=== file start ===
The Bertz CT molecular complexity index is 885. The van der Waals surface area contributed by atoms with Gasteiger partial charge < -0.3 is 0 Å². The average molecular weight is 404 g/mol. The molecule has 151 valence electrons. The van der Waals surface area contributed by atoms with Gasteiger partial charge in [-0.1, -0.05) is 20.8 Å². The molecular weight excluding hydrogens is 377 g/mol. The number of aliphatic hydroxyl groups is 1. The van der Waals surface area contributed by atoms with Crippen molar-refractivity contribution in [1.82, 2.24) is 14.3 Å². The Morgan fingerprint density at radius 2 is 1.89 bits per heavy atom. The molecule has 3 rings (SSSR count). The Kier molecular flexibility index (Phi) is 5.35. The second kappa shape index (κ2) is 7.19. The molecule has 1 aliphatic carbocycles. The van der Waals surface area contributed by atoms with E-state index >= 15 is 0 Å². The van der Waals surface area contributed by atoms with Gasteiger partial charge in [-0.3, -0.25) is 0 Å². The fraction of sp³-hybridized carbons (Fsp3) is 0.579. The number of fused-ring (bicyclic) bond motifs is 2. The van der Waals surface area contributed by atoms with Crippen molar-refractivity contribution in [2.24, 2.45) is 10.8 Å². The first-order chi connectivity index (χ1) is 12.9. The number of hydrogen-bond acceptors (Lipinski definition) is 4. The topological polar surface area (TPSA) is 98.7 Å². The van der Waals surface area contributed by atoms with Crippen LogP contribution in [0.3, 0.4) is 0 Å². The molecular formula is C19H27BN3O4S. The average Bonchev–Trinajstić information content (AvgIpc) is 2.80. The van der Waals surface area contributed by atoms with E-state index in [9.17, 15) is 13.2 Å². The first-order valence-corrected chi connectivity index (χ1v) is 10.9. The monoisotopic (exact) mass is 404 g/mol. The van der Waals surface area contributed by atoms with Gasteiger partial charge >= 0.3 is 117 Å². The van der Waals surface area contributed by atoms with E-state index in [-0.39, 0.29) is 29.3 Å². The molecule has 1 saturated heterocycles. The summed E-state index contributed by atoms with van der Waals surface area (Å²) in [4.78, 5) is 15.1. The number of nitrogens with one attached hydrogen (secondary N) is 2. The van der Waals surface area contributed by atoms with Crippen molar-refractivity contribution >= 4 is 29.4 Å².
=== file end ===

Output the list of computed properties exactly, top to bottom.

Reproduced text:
The Bertz CT molecular complexity index is 885. The van der Waals surface area contributed by atoms with Gasteiger partial charge < -0.3 is 0 Å². The average molecular weight is 404 g/mol. The molecule has 151 valence electrons. The van der Waals surface area contributed by atoms with Gasteiger partial charge in [-0.1, -0.05) is 20.8 Å². The molecular weight excluding hydrogens is 377 g/mol. The number of aliphatic hydroxyl groups is 1. The van der Waals surface area contributed by atoms with Crippen molar-refractivity contribution in [1.82, 2.24) is 14.3 Å². The Morgan fingerprint density at radius 2 is 1.89 bits per heavy atom. The molecule has 3 rings (SSSR count). The Kier molecular flexibility index (Phi) is 5.35. The second kappa shape index (κ2) is 7.19. The molecule has 1 aliphatic carbocycles. The van der Waals surface area contributed by atoms with E-state index >= 15 is 0 Å². The van der Waals surface area contributed by atoms with Gasteiger partial charge in [-0.3, -0.25) is 0 Å². The fraction of sp³-hybridized carbons (Fsp3) is 0.579. The number of fused-ring (bicyclic) bond motifs is 2. The van der Waals surface area contributed by atoms with Crippen molar-refractivity contribution in [2.24, 2.45) is 10.8 Å². The first-order chi connectivity index (χ1) is 12.9. The number of hydrogen-bond acceptors (Lipinski definition) is 4. The topological polar surface area (TPSA) is 98.7 Å². The van der Waals surface area contributed by atoms with Crippen LogP contribution in [0.3, 0.4) is 0 Å². The molecular formula is C19H27BN3O4S. The average Bonchev–Trinajstić information content (AvgIpc) is 2.80. The van der Waals surface area contributed by atoms with E-state index in [9.17, 15) is 13.2 Å². The first-order valence-corrected chi connectivity index (χ1v) is 10.9. The monoisotopic (exact) mass is 404 g/mol. The van der Waals surface area contributed by atoms with Gasteiger partial charge >= 0.3 is 117 Å². The van der Waals surface area contributed by atoms with E-state index in [-0.39, 0.29) is 29.3 Å². The molecule has 1 saturated heterocycles. The summed E-state index contributed by atoms with van der Waals surface area (Å²) in [4.78, 5) is 15.1. The number of nitrogens with one attached hydrogen (secondary N) is 2. The van der Waals surface area contributed by atoms with Crippen molar-refractivity contribution >= 4 is 29.4 Å².